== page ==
She told the gathering that “sustainability is increasingly a subject that doctoral students want to study and write about and teach.”

Reyes Mason cited several sustainability issues that social work leaders should concentrate on in their work and study, including water insecurity, air pollution, increasing levels of greenhouse gases, climate change and the practice of “redlining” in local zoning.

The consequences of such issues are vast, Reyes Mason said, and include food and water shortages, harms to physical and mental health, and detrimental effects to social connectivity and financial security.

Although she said she knew she was leaving her colleagues with “more questions than answers,” Reyes Mason advised them to “connect the dots, find hope and take action” on these pressing concerns by crafting localized, sustainable solutions for social workers to implement in their work.

Doctoral social work educators need to change how they teach about the Earth, she said.

Sustainability is a growing interest among social work doctoral students, said Reyes Mason, who recommended greater communication and collaboration among educators while offering more interdisciplinary experience and training.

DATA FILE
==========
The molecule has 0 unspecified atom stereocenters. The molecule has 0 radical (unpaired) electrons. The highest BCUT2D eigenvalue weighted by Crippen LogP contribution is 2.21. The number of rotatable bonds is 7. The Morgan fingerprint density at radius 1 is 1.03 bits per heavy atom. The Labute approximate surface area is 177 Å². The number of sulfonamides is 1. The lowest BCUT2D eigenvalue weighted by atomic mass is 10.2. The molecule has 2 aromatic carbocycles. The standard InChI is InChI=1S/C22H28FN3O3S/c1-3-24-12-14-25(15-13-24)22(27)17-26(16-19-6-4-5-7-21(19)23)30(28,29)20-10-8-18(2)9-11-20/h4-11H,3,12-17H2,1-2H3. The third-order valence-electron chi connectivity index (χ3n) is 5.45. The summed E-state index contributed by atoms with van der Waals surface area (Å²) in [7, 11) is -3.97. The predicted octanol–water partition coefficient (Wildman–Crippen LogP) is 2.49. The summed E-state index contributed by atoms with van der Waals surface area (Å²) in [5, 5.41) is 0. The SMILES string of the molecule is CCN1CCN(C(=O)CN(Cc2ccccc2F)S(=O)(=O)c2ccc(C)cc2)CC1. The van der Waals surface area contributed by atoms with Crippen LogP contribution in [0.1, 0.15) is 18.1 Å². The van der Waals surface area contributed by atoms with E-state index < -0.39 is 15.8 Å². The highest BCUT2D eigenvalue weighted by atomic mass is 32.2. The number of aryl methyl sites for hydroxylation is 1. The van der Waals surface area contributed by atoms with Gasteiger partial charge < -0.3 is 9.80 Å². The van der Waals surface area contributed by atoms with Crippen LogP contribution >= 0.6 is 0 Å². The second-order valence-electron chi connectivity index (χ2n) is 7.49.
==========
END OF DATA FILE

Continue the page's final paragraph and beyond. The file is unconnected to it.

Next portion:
Androff said these concerns will inform social work throughout the 21st century.

“Doctoral degree holders are the thought leaders of the entire field. They set the intellectual agenda,” Androff said. “They are the future of the academy in social work.”

Burnette and Chapman said before the gathering that doctoral social work educators must more fully embrace sustainability issues.

Burnette, whose term as president ends this year, said GADE members “are striving to prepare current cohorts of students to anticipate, welcome and plan for change by partnering with other disciplines and sectors to ensure high-quality, equitable and sustainable futures for all.”

Chapman said doctoral students need guidance from mentors to deal with a rapidly changing society that is rife with uncertainty.

“To be sustainable and sustaining, doctoral programs need to assist students with the range of career goals that they might have,” Chapman said. “Doctoral study is hard. So, even more important than the specifics is the reality that doctoral programs must function as entities that encourage students — encourage them to strive for excellence in their work, encourage them to develop meaningful scholarship that makes a difference, encourage them to support one another and to allow themselves to be supported, and to encourage them with the confidence that they can do hard things, and often even enjoy them.”

Lightfoot said the school was honored to welcome so many at the top of the social work discipline to ASU. 

“Hosting so many high-level academic leaders on campus allowed us to showcase our school’s world-class faculty,” Lightfoot said. “We also were able to introduce national leaders of our profession to the ASU Charter, which meshes very well with the tenets of social work.”